Having dreams about being a cowboy and having your own, working cattle ranch?
Many of us growing up wanted to be a policeman, fireman or cowboy when we grew up. Now that we are too old for the first two, maybe it’s time to fulfill the last goal.
What is a working cattle ranch? Generally speaking, a working cattle ranch has large enough acreage to support a productive heard of cattle, including multiple cross fenced pastures, adequate water to each pasture, improvements that may include a home or two, corrals, loading chutes, calving facilities, water rights,etc. Some of the more desirable Colorado ranches for sale also have some level of hay production, ideally with good water rights to maximize production with irrigation.
When looking for a Colorado cattle ranch for sale it can be an overwhelming proposition. What are some of the first considerations?
Location: So, where do you want your Colorado ranch to be located? Colorado cattle ranches for sale are in every corner and of the State and at every elevation, up to around 10,000 feet of elevation. Each part of Colorado possesses its own unique ecosystem for cattle production and, typically, the price per acre is higher for the more scenic mountainous areas. When considering location, you need to determine if that location will support a herd year around or will you need to move your herd to a winter pasture. If you keep the herd year around, then you most likely will need to factor in the cost of feeding them hay through the winter. Or, as mentioned above, grow your own hay for winter feed.
Size: Some parts of Colorado need 40 acres or more for one AMU (Cow/ calf pair). So, if you thought 100 head cow/calf operation would be ideal for your plans, in this scenario, you will need at least a 4000 acre ranch. Many of the of the Colorado ranches for sale have previously acquired grazing leases with the State of Colorado, Bureau of Land Management, or the US Forest Service. There is a cost for these leases, but it is fairly minimal and greatly adds to the productivity of the operation by increasing the amount of grazing land available by up to several thousand acres in some cases.
Cost: Keep in mind that there are two cost components to buying a Colorado cattle ranch. First, you have the cost of the ranch itself. Secondly, you have the cost of the cattle. These are generally separately priced and when you are negotiating the price of the ranch, you may want to negotiate the cost of the cattle at the same time. .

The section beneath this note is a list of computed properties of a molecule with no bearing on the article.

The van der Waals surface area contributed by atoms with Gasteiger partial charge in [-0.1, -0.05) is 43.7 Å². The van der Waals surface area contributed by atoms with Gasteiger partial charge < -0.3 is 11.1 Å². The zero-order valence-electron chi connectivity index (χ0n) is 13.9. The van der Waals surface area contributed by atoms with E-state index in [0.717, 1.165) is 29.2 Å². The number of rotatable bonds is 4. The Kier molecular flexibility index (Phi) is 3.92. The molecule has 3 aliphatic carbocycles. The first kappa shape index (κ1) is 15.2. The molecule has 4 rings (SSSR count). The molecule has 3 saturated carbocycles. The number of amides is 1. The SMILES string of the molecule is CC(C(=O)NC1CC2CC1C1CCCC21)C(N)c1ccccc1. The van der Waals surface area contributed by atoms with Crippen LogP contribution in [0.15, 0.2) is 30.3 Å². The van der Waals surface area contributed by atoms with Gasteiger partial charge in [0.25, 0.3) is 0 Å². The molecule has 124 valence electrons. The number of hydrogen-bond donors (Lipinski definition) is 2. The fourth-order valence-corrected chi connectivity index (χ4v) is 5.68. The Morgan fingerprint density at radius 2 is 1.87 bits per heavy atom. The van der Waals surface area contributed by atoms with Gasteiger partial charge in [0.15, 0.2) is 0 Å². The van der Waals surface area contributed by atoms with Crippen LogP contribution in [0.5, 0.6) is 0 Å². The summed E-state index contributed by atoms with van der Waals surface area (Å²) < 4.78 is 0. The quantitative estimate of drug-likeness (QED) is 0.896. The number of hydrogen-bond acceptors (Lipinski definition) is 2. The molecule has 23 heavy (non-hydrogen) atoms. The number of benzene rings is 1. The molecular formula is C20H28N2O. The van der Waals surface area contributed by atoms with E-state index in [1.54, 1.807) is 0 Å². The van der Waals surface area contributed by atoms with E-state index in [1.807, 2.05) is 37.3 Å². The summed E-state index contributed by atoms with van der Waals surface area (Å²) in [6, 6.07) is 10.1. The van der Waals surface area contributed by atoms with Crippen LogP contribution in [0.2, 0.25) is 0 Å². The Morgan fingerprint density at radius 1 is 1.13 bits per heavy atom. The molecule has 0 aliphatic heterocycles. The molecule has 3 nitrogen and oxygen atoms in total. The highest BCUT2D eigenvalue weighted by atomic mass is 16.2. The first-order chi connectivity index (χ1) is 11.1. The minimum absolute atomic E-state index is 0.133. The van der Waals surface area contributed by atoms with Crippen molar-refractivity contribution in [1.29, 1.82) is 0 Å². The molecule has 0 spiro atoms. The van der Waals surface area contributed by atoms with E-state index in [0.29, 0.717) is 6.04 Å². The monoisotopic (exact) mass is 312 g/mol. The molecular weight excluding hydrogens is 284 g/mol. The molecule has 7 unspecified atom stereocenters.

With the price per acre ranging from $250 per acre in some parts of eastern Colorado to in excess of $5,000 per acre in other parts of the state it can get confusing when trying to evaluate a property. One method to use is to translate the price to a cost per animal unit. For example, in the scenario above, a ranch needing 40 acres per AMU (animal unit), at a price of $500 per acre would cost you $20,000 per AMU. Presently, somewhere in the $10k to $15k per AMU range is considered acceptable.
Operations: There are a number of different methods used in Colorado to manage a cattle ranch.
One popular option is to lease the ranch and facilities out to a local rancher looking for additional grazing land to grow his herd. This option is the least risky and the least profitable. Generally, you are paid on a per head/ per month basis.
Hiring a ranch manager works well, especially if your ranch is large enough to support 100 + AMUs.
Depending on the location of the ranch, types of grasses, growing season, and typical winters, you may want to consider having no winter activity or a permanent herd. By having a yearling operation, you bring the yearlings on in the spring and sell them off in the fall. You need fewer resources to manage the operation and you eliminate the challenges of spring calving and winter feeding.
The purpose of this article is to introduce our buyers to a few of the many considerations when looking for a Colorado ranch for sale.
Please Contact Us to learn more about buying a cattle ranch in Colorado.